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Legally blind 52-year-old student celebrates after graduating as health care assistant

Huge milestone for student

A 52-year-old student at Okanagan College who is legally blind is celebrating after graduating as a health care assistant. 

Jacquie Thom was born with an eye condition called coloboma causing blurry vision, which she describes as like looking through a tunnel. 

Despite being blind, Thom wanted to pursue a career in caring for elderly people, after caring for her parents when they were palliative.

“Supporting my parents showed me that it is such an honour to help someone through that period of time just before death. It’s just as important and honourable as birth,” she says. 

“To be there in a loving and supportive way. Even though it’s a very sad time it’s a very joyful time as well.”

At first, Thom was nervous to start a career that was so physical as being a health care assistant carries a variety of roles including moving seniors from their beds to their wheelchairs, or being responsible for their personal care. 

However Thom trusted herself and knew she wouldn't do anything she wasn't confident in. Because of having low vision, she uses her other senses to help her carry out work tasks. Most students would look for the brake release on a wheelchair but Thom has learned to feel for it.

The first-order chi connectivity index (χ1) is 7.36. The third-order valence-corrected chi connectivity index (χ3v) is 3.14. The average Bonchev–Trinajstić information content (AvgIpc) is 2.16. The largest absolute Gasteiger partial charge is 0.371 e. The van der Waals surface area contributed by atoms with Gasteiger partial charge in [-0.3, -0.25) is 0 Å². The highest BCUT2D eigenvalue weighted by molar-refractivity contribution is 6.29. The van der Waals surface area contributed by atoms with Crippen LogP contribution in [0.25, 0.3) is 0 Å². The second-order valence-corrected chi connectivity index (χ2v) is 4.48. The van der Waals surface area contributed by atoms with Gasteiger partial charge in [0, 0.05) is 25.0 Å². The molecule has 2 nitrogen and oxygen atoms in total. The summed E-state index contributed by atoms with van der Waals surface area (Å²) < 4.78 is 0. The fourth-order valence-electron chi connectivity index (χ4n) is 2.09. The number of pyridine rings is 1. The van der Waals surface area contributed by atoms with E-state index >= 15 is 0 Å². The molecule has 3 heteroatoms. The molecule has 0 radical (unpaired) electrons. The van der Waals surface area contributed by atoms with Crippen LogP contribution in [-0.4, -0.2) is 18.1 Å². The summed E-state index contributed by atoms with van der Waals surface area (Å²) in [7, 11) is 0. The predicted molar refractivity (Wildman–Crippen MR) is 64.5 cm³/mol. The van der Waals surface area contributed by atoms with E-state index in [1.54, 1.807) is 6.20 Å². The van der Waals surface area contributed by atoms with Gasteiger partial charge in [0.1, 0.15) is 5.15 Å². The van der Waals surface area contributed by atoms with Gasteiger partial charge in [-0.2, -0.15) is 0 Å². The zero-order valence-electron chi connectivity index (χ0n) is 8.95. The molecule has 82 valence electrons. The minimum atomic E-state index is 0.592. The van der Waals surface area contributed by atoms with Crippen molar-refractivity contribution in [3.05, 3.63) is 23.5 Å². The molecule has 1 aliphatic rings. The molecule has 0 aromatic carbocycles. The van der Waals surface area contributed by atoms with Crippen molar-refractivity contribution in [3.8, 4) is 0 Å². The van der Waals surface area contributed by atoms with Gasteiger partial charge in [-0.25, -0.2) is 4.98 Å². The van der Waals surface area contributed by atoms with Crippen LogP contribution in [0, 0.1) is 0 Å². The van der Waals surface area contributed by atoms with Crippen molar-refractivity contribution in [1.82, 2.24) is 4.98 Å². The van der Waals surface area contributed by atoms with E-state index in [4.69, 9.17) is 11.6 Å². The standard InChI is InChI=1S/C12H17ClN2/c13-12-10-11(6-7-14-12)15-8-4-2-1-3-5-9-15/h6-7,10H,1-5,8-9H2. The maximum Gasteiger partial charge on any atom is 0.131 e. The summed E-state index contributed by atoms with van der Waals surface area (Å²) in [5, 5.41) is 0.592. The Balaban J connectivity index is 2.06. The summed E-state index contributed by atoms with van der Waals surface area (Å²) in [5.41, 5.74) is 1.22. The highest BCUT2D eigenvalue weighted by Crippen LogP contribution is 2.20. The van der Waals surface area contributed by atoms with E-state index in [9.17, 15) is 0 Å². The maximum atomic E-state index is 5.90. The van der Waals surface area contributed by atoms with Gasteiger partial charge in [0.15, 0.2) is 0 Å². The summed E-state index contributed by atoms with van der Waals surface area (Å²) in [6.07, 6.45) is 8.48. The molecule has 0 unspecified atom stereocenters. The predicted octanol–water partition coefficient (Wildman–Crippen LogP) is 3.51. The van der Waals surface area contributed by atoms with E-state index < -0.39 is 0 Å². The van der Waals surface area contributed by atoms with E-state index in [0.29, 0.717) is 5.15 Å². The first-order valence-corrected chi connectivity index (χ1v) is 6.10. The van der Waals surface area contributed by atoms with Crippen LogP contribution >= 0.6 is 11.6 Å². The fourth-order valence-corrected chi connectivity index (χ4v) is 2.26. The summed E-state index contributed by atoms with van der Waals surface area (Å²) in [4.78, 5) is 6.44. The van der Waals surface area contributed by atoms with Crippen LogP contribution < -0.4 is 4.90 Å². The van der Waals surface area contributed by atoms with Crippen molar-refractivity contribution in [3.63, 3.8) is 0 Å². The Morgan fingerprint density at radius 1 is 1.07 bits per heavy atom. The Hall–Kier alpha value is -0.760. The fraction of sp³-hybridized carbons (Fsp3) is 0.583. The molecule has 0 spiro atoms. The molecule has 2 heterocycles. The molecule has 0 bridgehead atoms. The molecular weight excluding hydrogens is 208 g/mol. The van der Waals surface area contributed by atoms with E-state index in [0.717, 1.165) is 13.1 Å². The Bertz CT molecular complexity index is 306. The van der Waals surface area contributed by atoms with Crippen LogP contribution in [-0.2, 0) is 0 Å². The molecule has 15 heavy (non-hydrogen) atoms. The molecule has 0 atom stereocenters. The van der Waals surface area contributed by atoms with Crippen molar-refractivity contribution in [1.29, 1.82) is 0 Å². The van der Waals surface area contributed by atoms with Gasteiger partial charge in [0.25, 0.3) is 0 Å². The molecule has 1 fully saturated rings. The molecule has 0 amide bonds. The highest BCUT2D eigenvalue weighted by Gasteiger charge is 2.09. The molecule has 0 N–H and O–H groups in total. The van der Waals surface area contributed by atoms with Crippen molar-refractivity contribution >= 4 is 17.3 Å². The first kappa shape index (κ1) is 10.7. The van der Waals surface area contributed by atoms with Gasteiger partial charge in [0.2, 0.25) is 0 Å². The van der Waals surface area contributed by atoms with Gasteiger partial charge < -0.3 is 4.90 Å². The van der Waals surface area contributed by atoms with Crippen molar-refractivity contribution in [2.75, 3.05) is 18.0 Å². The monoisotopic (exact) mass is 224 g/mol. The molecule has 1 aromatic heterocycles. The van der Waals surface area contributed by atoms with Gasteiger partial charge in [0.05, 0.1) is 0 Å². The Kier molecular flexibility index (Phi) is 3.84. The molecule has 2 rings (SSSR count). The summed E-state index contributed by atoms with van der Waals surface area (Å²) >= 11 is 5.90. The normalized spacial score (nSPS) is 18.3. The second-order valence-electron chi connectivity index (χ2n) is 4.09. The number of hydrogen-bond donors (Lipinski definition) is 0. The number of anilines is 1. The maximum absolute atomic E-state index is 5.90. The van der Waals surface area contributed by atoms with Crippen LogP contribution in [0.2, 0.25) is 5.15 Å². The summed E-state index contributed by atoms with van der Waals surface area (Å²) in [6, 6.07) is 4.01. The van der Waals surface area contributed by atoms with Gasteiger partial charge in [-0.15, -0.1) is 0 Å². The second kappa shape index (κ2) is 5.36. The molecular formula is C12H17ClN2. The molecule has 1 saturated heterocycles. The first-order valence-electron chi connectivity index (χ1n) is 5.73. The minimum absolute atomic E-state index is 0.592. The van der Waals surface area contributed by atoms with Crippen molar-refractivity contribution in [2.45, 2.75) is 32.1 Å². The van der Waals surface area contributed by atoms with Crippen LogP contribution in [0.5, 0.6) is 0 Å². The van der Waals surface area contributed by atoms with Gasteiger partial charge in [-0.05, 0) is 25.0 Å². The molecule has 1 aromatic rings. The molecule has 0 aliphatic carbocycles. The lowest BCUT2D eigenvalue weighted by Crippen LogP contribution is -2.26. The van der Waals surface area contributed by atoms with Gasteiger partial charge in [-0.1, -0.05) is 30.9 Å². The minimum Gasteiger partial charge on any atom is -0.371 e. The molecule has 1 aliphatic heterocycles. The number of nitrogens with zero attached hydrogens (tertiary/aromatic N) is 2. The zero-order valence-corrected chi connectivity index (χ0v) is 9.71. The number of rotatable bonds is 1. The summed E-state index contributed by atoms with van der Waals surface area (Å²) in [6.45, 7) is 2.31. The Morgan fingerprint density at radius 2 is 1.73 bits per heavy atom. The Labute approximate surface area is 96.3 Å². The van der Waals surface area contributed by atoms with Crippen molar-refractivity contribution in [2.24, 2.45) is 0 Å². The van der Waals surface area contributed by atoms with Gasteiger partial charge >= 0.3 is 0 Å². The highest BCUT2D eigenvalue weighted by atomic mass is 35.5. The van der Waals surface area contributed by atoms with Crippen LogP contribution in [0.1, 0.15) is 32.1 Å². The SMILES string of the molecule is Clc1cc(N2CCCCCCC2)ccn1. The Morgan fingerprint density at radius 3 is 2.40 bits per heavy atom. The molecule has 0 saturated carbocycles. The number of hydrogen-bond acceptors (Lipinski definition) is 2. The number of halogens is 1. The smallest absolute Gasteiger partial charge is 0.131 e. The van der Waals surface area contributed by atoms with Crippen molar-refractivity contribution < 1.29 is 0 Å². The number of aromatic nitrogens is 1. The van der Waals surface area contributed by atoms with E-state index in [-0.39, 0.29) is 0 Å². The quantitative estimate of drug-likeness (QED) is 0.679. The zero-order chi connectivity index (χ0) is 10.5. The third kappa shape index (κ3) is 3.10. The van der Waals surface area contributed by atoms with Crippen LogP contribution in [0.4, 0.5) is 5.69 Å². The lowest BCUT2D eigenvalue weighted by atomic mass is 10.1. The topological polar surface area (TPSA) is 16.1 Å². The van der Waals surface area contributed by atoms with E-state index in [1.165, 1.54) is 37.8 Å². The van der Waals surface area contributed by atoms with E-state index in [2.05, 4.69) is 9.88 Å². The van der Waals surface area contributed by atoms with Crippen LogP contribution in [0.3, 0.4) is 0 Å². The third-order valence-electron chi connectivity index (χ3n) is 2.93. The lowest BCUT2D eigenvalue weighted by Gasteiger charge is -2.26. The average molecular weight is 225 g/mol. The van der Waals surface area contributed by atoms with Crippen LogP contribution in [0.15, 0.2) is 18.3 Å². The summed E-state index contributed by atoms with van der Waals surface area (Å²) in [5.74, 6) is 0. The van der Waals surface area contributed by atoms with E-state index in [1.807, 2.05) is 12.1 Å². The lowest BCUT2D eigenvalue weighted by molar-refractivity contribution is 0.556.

Okanagan College Health Care Assistant instructor Cathy Farrow says Thom's dedication to learning was the reason for her strong success. Thom met all course standards with only minor modifications to the instructional practices. This included giving Thom the reading in advance, ensuring proper lighting in the classroom and adding touch when instructing. 

“Jacquie is a dedicated learner and true professional,” says Farrow.

“Things those of us with vision take for granted, Jacquie has to put so much more effort into doing, and yet she never complains. She is adaptable, determined, and solution-focused. It has been an absolute pleasure working with Jacquie.”

One-in-four Canadians develop irreversible loss of vision by the age of 75 so Thom also brings experience and empathy to this issue, which can be very difficult for seniors.

“I’m very understanding of the trials and tribulations of having low vision,” says Thom, adding for many people losing their sight is a grieving process.

“I can show them options to help, from using tech that is accommodating to a cane when walking and audiobooks instead of reading paperbacks. You can still do the things you love to do, you just do things differently.”

Thom is now looking forward to her new part-time position working at a local long-term care and assisted living home.



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